Accusations and Citations For ImproperRecordkeeping If the licensee met the standard of care, itmust be in the recordDefensive recordkeepingCan be the difference between a finding ofnegligence or not
Accusations and Citations For ImproperRecordkeeping Medical records and use of experts in licensingdefense cases Medical records are the tool of the expertwitnesses Board experts look first at medical records Medical records can cause license discipline orother issues even if care was proper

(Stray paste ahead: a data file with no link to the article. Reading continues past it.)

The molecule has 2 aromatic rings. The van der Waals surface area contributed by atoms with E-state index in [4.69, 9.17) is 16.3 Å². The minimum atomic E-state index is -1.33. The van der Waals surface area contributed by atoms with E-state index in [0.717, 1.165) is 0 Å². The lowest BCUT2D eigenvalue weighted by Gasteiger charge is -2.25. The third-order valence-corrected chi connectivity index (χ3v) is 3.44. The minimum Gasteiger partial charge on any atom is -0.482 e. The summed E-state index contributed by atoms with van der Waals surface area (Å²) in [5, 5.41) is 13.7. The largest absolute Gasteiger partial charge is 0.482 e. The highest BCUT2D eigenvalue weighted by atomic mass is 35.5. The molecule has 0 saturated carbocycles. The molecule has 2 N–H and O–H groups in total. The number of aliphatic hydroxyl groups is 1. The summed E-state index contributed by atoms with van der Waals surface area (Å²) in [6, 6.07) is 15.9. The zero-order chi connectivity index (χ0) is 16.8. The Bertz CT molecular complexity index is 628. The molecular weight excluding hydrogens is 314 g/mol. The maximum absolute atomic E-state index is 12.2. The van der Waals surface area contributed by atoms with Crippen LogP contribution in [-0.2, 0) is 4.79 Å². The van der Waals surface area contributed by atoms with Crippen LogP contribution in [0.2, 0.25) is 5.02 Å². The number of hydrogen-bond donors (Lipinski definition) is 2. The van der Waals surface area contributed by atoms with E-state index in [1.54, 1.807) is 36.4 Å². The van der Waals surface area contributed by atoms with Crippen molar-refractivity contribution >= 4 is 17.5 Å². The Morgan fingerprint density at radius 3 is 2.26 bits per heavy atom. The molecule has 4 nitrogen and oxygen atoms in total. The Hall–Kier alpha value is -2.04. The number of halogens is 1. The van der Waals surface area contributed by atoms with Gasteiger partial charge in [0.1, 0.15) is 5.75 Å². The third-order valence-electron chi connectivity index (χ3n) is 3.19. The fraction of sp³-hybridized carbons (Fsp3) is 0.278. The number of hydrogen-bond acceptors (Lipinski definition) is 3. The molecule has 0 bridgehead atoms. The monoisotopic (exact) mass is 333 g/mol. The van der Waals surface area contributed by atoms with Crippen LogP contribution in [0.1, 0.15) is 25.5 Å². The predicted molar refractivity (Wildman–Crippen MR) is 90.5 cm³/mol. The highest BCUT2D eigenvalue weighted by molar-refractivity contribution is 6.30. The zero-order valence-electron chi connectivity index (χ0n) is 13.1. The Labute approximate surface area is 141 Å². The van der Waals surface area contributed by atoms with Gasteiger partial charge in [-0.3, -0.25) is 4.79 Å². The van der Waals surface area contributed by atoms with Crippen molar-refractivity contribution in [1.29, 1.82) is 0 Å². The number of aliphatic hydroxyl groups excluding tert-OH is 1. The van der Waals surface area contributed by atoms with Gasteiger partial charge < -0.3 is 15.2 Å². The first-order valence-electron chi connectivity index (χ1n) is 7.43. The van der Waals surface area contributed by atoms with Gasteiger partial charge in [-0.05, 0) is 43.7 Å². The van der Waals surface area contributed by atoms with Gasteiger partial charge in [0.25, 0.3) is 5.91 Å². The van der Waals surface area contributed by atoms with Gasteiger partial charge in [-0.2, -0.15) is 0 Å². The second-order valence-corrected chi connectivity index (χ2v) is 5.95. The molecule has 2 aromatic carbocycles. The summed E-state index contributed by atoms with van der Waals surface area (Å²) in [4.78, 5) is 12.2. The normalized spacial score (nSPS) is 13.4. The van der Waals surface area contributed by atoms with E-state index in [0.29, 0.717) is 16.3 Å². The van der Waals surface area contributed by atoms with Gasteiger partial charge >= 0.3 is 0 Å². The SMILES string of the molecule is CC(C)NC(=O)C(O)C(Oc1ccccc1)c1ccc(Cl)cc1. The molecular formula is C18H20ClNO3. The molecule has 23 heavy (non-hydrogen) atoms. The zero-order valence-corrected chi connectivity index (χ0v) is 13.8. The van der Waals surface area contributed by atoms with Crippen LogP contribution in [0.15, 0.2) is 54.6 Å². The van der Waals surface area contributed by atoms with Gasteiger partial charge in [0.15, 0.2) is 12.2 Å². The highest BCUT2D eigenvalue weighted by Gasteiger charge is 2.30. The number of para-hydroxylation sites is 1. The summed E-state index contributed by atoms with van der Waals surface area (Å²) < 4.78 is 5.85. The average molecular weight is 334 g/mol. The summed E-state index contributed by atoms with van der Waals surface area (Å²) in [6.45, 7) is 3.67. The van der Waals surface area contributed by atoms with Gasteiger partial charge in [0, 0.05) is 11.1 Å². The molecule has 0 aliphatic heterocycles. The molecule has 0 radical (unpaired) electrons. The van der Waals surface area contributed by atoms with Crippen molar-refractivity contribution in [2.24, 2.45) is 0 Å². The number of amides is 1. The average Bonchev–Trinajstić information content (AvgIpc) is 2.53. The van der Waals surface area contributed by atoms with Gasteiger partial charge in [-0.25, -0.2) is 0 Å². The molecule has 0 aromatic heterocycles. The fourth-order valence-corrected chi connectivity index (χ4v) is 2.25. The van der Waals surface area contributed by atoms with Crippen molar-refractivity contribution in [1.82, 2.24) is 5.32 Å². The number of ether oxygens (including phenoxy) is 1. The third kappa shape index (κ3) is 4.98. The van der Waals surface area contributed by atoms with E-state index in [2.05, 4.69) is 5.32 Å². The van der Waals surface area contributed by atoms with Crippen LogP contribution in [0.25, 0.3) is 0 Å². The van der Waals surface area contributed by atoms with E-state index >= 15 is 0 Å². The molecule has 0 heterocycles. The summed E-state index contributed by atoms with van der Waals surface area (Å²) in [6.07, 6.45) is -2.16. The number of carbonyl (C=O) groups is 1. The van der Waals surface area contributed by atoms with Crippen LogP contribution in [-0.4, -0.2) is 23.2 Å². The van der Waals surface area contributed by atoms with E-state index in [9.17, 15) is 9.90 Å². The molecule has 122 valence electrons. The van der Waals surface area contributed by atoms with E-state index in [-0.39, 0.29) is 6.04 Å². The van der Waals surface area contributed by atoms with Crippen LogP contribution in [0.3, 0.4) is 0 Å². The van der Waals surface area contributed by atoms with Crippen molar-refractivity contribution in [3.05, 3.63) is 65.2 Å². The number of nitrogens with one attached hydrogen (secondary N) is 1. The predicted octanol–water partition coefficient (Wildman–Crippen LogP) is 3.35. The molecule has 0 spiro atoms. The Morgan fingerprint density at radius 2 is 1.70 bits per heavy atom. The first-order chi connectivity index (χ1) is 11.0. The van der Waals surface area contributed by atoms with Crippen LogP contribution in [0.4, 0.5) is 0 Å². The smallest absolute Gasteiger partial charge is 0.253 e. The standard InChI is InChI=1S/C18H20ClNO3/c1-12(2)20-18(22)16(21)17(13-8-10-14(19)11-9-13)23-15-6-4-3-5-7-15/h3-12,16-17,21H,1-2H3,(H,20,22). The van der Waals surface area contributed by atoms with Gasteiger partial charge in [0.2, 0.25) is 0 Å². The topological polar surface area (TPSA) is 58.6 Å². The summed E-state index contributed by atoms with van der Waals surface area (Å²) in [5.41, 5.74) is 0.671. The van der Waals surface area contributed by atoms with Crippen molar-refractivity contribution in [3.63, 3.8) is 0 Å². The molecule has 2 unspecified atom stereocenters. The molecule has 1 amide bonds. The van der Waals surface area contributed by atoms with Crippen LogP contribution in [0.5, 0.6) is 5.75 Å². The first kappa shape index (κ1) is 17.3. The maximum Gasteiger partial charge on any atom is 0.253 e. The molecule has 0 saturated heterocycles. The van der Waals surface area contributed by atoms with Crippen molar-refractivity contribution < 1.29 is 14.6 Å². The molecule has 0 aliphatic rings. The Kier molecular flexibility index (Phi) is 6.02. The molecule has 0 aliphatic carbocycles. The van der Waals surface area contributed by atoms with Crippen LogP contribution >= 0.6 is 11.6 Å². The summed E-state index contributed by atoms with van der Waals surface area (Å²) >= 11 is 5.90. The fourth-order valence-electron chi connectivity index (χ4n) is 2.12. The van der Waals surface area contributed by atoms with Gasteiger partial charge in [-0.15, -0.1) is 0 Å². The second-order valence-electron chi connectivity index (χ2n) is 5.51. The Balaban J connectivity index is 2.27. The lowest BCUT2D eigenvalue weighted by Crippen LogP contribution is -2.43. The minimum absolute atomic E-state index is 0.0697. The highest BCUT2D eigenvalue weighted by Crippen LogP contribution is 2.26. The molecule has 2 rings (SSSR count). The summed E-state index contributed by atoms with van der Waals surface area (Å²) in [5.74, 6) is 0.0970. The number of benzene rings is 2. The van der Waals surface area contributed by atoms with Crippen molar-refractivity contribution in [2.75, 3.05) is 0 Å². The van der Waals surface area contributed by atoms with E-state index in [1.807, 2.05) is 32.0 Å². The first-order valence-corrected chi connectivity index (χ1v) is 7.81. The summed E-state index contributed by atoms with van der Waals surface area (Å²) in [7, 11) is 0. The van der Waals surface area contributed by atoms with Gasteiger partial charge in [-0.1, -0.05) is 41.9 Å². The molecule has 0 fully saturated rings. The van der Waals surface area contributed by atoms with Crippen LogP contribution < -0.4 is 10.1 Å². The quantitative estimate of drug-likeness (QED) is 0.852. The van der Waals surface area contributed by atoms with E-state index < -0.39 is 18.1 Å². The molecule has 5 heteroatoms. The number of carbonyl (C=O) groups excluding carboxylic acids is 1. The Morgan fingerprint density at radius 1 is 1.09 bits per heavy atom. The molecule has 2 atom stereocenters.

Accusations and Citations For ImproperRecordkeeping ExamplesVeterinary Board overnight hospitalization caseOvernight monitoring not in recordVeterinarian provided uncontroverted testimonyALJ found “no overnight monitoring”Vision insurance auditAll information regarding charges was in recordAuditors could not find itFinding “optometrist sent in incorrect and unjustifiedcharges”Medical Board LASIK caseInformed consent records“Eval” versus “Reeval” in cataract case
Steven L. Simas, Esq.SIMAS & ASSOCIATES, Ltd.Government & Administrative LawSacramento -916.789.9800San Luis Obispo -805.547.9300www.simasgovlaw.com